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The incredibly intense winds of Category 5 storms can completely destroy homes, uproot trees, and knockout power utilities for months. The National Hurricane Center reports Irma “continues to strengthen” and that “some fluctuations in intensity are likely during the next day or two, but Irma is forecast to remain a powerful category 4 or 5 hurricanes during the next couple of days.”

But don’t focus solely on the category number. The Saffir-Simpson scale is ranked purely on wind speed. As we saw with Hurricane Harvey, even a downgraded hurricane or tropical storm can cause massive destruction and chaos. Even if Irma downgrades, it’s still dangerous.

The National Center for Atmospheric Research has a hurricane severity scale that factors in wind speed, hurricane size, and forward speed (whether it stalls or not) to rate the potential destructiveness of a storm 1-to-10 scale. Irma now rates at a 5.3. On this scale, Hurricane Katrina would have scored a 6.6.

Harvey dumped 50-plus inches of rain over parts of Houston and Louisiana, creating devastating floods (mostly because the storm stalled over the Gulf Coast after it made landfall). Irma, so far, is not forecasted to be such a devastating rain event. “Irma is expected to produce total rain accumulations of 4 to 10 inches with isolated maximum amounts of 15 inches across northeast Puerto Rico and the British and U.S.,” the hurricane center reports. The Leeward islands could see a maximum of 18 inches.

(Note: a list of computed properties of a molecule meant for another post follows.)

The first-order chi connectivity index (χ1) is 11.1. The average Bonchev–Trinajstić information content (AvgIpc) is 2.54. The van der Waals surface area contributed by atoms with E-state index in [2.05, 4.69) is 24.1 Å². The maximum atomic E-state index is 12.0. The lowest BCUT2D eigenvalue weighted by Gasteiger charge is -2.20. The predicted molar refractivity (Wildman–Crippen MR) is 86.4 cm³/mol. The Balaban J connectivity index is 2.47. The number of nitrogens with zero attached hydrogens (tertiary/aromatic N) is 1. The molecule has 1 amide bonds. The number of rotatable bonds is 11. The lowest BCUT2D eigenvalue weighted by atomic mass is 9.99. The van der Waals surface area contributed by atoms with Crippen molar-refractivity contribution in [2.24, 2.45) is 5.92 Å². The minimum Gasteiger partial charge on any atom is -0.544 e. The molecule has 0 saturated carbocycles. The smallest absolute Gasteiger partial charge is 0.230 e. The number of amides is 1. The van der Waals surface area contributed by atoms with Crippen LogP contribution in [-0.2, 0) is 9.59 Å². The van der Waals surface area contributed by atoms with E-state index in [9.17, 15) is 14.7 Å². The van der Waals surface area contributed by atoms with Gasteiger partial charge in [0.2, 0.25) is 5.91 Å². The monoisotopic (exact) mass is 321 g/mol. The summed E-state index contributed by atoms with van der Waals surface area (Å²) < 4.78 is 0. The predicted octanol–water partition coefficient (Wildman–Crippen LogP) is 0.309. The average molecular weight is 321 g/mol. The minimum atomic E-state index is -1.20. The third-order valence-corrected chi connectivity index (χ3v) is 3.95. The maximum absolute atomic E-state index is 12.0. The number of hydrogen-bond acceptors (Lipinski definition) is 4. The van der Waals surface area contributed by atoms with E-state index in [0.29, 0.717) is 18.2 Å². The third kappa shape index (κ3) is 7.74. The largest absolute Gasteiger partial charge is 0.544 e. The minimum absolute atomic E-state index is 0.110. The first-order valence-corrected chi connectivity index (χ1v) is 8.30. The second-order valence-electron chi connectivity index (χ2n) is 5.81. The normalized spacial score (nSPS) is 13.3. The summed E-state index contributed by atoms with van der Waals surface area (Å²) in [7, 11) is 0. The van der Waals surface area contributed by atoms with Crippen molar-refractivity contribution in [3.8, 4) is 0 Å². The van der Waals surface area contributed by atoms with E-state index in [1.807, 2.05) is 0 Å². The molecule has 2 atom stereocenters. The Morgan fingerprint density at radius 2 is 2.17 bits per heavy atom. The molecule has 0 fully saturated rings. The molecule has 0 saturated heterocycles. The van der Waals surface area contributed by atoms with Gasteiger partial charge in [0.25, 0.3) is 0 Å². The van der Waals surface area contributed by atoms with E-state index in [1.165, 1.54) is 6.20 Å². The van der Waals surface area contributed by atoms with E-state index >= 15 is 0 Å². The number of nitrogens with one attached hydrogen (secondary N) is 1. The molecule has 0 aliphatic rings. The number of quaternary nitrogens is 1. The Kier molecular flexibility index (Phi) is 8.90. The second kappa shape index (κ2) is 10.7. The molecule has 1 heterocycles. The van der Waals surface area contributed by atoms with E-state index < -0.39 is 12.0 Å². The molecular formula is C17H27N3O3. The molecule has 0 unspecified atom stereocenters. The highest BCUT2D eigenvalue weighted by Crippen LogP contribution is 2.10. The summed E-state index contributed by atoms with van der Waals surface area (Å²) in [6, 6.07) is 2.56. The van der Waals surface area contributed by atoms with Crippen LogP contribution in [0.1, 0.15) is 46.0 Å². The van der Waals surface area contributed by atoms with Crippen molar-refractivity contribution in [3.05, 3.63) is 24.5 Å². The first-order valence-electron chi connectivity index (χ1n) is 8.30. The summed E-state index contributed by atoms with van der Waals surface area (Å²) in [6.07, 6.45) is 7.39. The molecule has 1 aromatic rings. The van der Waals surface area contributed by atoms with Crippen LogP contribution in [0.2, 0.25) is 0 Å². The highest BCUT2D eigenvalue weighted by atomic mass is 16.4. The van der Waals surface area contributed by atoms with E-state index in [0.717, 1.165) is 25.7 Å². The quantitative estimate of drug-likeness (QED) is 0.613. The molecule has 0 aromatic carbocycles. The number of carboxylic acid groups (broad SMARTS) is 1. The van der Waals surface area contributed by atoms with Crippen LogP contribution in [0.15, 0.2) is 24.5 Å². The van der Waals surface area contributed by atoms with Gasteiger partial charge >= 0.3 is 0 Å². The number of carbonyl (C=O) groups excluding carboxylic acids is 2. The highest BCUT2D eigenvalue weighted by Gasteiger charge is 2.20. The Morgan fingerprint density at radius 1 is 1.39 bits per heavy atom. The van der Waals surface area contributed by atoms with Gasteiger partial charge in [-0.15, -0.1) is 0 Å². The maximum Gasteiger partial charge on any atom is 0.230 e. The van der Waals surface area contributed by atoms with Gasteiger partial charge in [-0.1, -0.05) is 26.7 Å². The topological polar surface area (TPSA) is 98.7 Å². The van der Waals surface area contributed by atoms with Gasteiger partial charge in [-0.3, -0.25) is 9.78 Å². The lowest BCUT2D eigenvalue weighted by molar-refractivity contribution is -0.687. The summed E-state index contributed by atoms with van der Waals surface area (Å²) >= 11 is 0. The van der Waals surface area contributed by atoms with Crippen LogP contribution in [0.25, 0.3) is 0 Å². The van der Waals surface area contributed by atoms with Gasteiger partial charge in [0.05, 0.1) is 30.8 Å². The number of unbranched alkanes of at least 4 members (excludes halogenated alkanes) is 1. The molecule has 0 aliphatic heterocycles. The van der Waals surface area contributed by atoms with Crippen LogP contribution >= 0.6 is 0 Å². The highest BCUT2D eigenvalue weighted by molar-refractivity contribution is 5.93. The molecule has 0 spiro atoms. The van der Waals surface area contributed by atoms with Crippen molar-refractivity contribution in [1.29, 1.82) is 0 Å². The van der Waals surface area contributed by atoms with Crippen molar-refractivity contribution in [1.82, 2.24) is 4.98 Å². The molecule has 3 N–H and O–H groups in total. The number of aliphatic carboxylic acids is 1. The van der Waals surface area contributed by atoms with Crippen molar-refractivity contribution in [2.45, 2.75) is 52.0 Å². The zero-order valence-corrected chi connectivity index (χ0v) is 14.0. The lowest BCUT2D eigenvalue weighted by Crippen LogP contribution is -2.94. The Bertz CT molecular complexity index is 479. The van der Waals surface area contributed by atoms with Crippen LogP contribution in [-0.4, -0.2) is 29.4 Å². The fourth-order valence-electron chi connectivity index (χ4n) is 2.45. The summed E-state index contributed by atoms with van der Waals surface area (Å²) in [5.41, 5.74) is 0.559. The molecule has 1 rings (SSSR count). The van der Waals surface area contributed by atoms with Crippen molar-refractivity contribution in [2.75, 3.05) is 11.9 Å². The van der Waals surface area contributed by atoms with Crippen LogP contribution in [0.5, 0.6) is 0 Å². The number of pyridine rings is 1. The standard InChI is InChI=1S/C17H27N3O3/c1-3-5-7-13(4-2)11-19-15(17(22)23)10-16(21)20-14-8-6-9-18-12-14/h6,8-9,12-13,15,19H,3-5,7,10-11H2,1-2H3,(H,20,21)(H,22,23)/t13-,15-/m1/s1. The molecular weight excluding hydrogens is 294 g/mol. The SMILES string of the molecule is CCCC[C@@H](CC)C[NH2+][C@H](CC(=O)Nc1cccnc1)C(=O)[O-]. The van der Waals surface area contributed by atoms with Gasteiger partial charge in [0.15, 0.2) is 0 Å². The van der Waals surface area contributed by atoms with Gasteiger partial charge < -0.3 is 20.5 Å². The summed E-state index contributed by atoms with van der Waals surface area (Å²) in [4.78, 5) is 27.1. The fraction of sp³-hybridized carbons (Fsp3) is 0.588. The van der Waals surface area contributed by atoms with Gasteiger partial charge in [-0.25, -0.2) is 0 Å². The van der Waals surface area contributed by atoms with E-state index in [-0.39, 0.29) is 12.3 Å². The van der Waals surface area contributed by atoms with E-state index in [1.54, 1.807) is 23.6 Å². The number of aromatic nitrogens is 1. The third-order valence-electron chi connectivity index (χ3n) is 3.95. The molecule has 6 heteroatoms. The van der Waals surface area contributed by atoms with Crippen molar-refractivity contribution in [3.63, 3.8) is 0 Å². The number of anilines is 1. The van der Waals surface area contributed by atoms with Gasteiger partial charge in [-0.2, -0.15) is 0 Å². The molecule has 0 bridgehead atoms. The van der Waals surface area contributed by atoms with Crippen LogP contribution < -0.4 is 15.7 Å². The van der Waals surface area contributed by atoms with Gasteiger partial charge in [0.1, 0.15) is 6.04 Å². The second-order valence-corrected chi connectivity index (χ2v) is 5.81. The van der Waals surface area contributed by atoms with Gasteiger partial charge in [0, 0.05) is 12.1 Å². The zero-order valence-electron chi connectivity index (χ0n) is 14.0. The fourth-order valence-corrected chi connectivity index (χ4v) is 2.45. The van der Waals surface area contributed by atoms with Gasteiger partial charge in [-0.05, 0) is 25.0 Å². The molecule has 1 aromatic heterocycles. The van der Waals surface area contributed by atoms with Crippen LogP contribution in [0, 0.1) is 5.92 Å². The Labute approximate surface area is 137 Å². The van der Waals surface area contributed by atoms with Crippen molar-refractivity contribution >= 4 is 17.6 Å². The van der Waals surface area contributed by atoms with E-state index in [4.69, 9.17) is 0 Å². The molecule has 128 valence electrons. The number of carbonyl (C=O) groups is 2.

It’s still unclear if Irma will hit the mainland United States. But the forecast is growing more ominous.

Irma is expected to hit the Eastern Caribbean including Puerto Rico on Wednesday, but its track thereafter grows unclear. “The chance of direct impacts from Irma later this week and this weekend is increasing in the Florida Keys and portions of the Florida Peninsula,” the hurricane center states. “However, it is too soon to specify the timing and magnitude of the impacts. Elsewhere, it is too early to determine what direct impacts Irma might have in the continental United States.”